MASON CITY, IOWA – Michael Gruber preened and pranced while conducting the teenage musicians, pumping his arms with all the confidence he’ll bring to the role of snake-oil salesman Harold Hill in Chanhassen Dinner Theatres’ new production of “The Music Man.”
It was a con job.
The Mason City High School Band doesn’t need some Broadway veteran tapping to the wrong beat to get through “Seventy-Six Trombones,” a number they know as well as basic algebra.
Like most folks in this midsized Iowa city, they’re experts in local hero Meredith Willson’s enduring musical, especially the show’s big, brassy climactic number — just one of the many lessons that Gruber, co-star Ann Michels and director Michael Brindisi would learn during a research trip last month to the real-life River City two hours south of the Twin Cities.
“When people think about Mason City, we want them to think about that song,” said music teacher Russ Kramer. When he isn’t leading the nationally recognized band, he’s trying to raise money for new uniforms, modeled after the ones worn in the show’s blockbuster film adaptation.
“It’s community pride,” he said.
Iowans from across the state got dressed in their Sunday best in 1962 to attend the movie’s star-studded world premiere at Mason City’s Palace Theater, desperate to catch a glimpse of Shirley Jones, who had just won an Oscar for “Elmer Gantry,” and young star Ron Howard, who was then charming TV audiences on “The Andy Griffith Show.”
The gawkers included the grandparents of Michels, a Chanhassen veteran who plays librarian Marian Paroo.
“Everyone has a connection to a small town,” said Michels, who kept an impossibly sunny disposition throughout the day, except for when a downtown barista decided to mix coffee into her chai.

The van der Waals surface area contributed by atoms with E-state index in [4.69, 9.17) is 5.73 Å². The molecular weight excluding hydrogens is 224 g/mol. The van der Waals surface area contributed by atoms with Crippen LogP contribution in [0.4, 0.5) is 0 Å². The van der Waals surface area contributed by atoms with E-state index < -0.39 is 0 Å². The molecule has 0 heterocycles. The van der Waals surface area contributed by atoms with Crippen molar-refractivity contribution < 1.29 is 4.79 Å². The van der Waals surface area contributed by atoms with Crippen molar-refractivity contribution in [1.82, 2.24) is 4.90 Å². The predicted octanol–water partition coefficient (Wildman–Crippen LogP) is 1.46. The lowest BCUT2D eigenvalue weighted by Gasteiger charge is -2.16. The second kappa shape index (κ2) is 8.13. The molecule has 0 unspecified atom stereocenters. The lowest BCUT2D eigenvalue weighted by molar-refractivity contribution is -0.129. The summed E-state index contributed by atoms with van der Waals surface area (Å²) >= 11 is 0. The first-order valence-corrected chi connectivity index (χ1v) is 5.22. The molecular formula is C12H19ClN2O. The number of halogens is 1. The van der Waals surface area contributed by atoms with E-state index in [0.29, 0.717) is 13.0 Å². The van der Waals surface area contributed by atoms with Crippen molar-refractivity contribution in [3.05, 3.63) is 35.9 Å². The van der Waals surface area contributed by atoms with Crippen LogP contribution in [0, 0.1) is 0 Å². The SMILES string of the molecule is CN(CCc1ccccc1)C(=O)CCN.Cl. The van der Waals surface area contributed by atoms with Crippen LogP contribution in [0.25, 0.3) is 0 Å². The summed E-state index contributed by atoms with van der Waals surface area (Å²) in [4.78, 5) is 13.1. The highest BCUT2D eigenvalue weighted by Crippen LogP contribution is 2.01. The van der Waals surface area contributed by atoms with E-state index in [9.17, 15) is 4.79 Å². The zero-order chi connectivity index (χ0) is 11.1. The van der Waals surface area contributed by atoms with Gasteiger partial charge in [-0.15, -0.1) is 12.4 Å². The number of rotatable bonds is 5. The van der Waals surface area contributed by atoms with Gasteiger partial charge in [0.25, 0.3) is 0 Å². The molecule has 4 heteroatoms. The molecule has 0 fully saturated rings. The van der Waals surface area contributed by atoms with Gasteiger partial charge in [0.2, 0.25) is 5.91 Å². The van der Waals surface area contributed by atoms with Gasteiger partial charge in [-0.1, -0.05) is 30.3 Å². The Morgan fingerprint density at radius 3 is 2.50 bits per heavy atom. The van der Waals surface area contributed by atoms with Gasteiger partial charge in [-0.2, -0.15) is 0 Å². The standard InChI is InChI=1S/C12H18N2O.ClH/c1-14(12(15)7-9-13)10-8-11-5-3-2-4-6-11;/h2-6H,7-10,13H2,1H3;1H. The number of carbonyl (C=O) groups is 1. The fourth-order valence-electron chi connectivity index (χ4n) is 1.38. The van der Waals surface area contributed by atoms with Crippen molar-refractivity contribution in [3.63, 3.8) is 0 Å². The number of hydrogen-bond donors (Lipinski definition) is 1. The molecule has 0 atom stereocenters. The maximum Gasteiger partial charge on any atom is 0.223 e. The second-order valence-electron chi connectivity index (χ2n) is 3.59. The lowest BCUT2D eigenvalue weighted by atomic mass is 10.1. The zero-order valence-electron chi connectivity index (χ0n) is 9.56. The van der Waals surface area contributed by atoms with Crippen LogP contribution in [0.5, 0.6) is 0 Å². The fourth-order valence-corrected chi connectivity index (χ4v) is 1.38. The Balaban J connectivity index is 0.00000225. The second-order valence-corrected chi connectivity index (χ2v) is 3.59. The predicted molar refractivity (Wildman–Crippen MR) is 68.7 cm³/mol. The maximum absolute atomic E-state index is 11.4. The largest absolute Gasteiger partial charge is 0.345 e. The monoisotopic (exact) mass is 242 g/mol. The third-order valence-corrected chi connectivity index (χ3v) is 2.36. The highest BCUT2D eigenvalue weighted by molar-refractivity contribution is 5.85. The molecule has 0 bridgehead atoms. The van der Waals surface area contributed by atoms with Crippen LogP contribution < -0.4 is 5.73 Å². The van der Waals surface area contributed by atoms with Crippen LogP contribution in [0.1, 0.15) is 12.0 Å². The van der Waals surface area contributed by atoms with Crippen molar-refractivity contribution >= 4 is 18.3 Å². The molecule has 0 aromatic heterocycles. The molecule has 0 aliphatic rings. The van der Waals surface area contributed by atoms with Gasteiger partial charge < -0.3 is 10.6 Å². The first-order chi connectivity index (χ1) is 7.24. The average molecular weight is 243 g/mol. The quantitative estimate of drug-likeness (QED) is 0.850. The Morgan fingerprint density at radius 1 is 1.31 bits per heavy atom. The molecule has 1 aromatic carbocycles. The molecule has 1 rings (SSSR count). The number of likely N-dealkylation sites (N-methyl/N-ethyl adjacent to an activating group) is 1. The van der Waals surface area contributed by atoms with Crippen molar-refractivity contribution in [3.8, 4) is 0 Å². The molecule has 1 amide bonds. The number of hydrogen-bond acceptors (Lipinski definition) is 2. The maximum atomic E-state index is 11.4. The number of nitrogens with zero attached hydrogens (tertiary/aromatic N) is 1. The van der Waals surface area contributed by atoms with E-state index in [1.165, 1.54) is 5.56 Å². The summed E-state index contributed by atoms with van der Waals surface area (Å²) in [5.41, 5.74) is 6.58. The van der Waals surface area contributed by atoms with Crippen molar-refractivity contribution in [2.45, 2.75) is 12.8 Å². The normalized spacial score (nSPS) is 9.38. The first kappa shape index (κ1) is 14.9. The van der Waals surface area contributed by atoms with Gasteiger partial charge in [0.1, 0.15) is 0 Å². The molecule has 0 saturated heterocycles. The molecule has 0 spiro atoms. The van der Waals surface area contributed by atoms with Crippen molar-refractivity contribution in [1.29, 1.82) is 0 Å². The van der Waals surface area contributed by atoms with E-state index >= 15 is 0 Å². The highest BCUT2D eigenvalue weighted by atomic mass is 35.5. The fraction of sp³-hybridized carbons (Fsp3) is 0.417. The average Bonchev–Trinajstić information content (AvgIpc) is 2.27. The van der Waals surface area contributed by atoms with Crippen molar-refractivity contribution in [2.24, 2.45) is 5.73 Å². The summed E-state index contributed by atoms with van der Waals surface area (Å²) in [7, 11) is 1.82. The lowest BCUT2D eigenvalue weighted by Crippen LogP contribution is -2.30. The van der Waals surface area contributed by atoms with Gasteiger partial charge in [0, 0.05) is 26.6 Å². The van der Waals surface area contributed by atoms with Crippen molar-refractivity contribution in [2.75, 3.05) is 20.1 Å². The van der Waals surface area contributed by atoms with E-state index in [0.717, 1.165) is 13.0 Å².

Gruber, meanwhile, turned into a gawking tourist as he visited the sources of Willson’s inspiration.
“I don’t know any other show where you could — well, I guess you could walk around Covent Garden before doing ‘My Fair Lady,’ but it’s nothing like this,” he said.
An unsinkable legacy
Locals weren’t always so enthusiastic about the legendary composer.
As someone who grew up in Mason City during the 1970s and ’80s, I learned his hymn “May the Good Lord Bless and Keep You” for Sunday services at the First Presbyterian Church, sang “Goodnight, Ladies” in a barbershop quartet and used the Meredith Willson Footbridge as a shortcut while biking to the library.
But young people in those days were more eager to be associated with Buddy Holly, even though the rock pioneer’s only Iowa connection was playing a concert at the nearby Surf Ballroom before boarding his doomed flight out of the Mason City Municipal Airport.
But a wave of Willson nostalgia hit the town in the mid-’90s, first with the restoration of his boyhood home, then with the opening next door of Music Man Square, a museum and event center. It revolves around an indoor streetscape, re-created from the movie, that captures small-town America in 1912, right down to an old-fashioned ice cream shop and billiard parlor.
Tourist Patty Fell happened to be checking out the footbridge at the same time as the Chanhassen crew. She was heartbroken to discover the historical sites weren’t open after she and her husband had detoured to see them during their drive home from Arizona to Manitowoc, Wis. But she was delighted by the sound of church bells ringing out “Till There Was You,” and the museum employee who let them poke their heads into the home.
“There’s something special about the people here in Mason City, she said. “Everything’s lovely.”
Interest in the town is only expected to increase with a Broadway revival in the fall starring Hugh Jackman.